Hedwig & The Angry Inch is a story about redemption.
Hedwig & The Angry Inch is a story about the redemption one can experience by letting go and lifting others.
Hedwig & The Angry Inch is a story about Hedwig, formerly Hansel, who escapes the communism of East Berlin by marrying an American Soldier (and suffering a botched sex change operation in the process). As Hedwig settles into her dreary life in the American midwest, she hears that the Berlin Wall has fallen and despairs that so much of what she’s lost is for nothing. She also meets a young boy named Tommy who she starts writing songs with, and eventually elevates him to a level of superstardom for which she gets none of the credit. While touring in the USSR, Hedwig marries another drag queen named Yitzhak to provide the same escape the American soldier gave her. Because Hedwig resents that Yitzhak’s talent exceed hers their marriage exists under the condition that Yitzhak may never dress in drag again. Yitzhak plays second to Hedwig throughout the play. The story ends with a feverish break during which Hedwig becomes Tommy, and ultimately lets go of so much of her resentment, passing the torch to Yitzhak and reigniting her hope. In doing so, Hedwig finds her peace.
Fuchs Does Hedwig
Space: The atmosphere Hedwig is cold, concrete and damp. It has the same grungy atmosphere of a dingy club on the Bowery in the 70s. Nothing about it is glittery except for Hedwig’s makeup.
Time: Time jumps from decade to decade in flashback format but always within the context of Hedwig’s memory.
Climate: Is post-apocalyptic. Cinderblocks and bombed out buildings come to mind. It’s chilly and damp so it feels like you can never really warm up.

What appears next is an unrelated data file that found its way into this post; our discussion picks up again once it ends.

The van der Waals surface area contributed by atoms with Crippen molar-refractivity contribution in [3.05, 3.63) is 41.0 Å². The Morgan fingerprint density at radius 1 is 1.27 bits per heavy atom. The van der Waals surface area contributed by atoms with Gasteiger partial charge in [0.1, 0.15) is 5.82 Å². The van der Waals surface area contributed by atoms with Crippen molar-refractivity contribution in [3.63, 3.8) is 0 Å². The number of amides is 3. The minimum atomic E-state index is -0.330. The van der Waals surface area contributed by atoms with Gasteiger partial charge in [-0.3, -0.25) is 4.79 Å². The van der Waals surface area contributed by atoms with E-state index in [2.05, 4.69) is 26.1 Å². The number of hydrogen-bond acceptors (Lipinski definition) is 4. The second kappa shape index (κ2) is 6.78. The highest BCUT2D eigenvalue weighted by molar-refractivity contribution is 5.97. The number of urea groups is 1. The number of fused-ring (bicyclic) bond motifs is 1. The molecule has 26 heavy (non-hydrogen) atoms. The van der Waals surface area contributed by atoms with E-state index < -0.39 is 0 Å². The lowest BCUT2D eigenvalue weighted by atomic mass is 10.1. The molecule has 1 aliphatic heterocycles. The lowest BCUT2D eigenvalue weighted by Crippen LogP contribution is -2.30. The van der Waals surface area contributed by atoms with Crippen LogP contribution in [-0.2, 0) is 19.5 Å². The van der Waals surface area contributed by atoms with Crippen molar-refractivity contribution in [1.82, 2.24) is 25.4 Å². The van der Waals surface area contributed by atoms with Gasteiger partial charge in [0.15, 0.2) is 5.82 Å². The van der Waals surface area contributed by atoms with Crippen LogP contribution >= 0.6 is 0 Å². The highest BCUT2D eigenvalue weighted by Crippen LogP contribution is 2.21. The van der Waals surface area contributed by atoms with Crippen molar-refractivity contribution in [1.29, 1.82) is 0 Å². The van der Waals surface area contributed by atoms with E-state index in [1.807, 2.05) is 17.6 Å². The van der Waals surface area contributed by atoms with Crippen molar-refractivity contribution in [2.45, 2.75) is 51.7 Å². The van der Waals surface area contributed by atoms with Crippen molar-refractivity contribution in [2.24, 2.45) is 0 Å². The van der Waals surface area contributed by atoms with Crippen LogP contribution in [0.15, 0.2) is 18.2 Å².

Mood: Sardonic. Lecherous. Surprisingly funny.
Secret Spaces: Moments of surprising tenderness fleck the otherwise cold, blasé attitudes of our actors. The oven mentioned throughout the play is a literal secret space, as is the slab of concrete Hansel suns himself on in his days as a youth.
Word: This world is familiar, but with a darker perspective. It’s real, with elements of the fantastic.
Social Arrangement: Sex is social currency here, as is escape. Sex is also power.
Language: The moments of bigness here are in the songs. Truth, the tenderness mentioned above, the revelation of secret spaces of importance and the moments of actual love as well as the most salacious moments of sex all live in song. Our characters are guarded in spoken language. It’s the songs that betray them.
Change: Ultimately, our star achieves peace. Our beginning snapshot is of a cagey, hilarious, embittered Hedwig, who has been dealt one too many blows to keep it to herself anymore. She keeps Yitzhak around as a punching bag for her anger. Ultimately, Hedwig learns, after a subtle acknowledgement by Tommy of all she’s done for him, that she’ll get nowhere without letting go of what’s thwarted her. She encourages Yitzhak to do so, and ultimately finds her peace.